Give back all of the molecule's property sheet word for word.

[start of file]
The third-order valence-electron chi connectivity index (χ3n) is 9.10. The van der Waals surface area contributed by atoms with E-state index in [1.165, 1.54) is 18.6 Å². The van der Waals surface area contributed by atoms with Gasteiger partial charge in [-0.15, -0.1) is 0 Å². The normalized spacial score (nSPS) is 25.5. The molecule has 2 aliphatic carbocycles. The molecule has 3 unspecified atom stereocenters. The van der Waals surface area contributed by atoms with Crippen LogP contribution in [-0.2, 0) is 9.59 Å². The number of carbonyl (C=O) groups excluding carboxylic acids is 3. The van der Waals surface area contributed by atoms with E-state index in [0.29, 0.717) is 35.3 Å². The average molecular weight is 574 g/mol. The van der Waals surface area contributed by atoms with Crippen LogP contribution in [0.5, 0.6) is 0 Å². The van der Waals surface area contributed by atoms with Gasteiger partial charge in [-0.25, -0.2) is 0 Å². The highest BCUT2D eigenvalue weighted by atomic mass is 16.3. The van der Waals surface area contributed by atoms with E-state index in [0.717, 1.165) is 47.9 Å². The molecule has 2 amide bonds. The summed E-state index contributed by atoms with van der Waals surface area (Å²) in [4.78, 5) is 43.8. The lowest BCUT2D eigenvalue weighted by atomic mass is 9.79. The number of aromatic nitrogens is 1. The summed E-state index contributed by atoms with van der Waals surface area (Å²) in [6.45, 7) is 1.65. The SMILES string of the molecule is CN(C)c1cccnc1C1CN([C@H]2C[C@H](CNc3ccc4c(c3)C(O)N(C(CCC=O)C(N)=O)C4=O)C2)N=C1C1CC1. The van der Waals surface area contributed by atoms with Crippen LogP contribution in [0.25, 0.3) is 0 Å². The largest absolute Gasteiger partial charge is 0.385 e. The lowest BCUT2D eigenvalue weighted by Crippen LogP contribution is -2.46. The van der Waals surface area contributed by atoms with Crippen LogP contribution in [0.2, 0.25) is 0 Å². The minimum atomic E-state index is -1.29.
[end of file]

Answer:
The third-order valence-electron chi connectivity index (χ3n) is 9.10. The van der Waals surface area contributed by atoms with E-state index in [1.165, 1.54) is 18.6 Å². The van der Waals surface area contributed by atoms with Gasteiger partial charge in [-0.15, -0.1) is 0 Å². The normalized spacial score (nSPS) is 25.5. The molecule has 2 aliphatic carbocycles. The molecule has 3 unspecified atom stereocenters. The van der Waals surface area contributed by atoms with Crippen LogP contribution in [-0.2, 0) is 9.59 Å². The number of carbonyl (C=O) groups excluding carboxylic acids is 3. The van der Waals surface area contributed by atoms with E-state index in [0.29, 0.717) is 35.3 Å². The average molecular weight is 574 g/mol. The van der Waals surface area contributed by atoms with Crippen LogP contribution in [0.5, 0.6) is 0 Å². The van der Waals surface area contributed by atoms with Gasteiger partial charge in [-0.25, -0.2) is 0 Å². The highest BCUT2D eigenvalue weighted by atomic mass is 16.3. The van der Waals surface area contributed by atoms with E-state index in [0.717, 1.165) is 47.9 Å². The molecule has 2 amide bonds. The summed E-state index contributed by atoms with van der Waals surface area (Å²) in [4.78, 5) is 43.8. The lowest BCUT2D eigenvalue weighted by atomic mass is 9.79. The number of aromatic nitrogens is 1. The summed E-state index contributed by atoms with van der Waals surface area (Å²) in [6.45, 7) is 1.65. The SMILES string of the molecule is CN(C)c1cccnc1C1CN([C@H]2C[C@H](CNc3ccc4c(c3)C(O)N(C(CCC=O)C(N)=O)C4=O)C2)N=C1C1CC1. The van der Waals surface area contributed by atoms with Crippen LogP contribution in [0.25, 0.3) is 0 Å². The largest absolute Gasteiger partial charge is 0.385 e. The lowest BCUT2D eigenvalue weighted by Crippen LogP contribution is -2.46. The van der Waals surface area contributed by atoms with Crippen LogP contribution in [0.2, 0.25) is 0 Å². The minimum atomic E-state index is -1.29.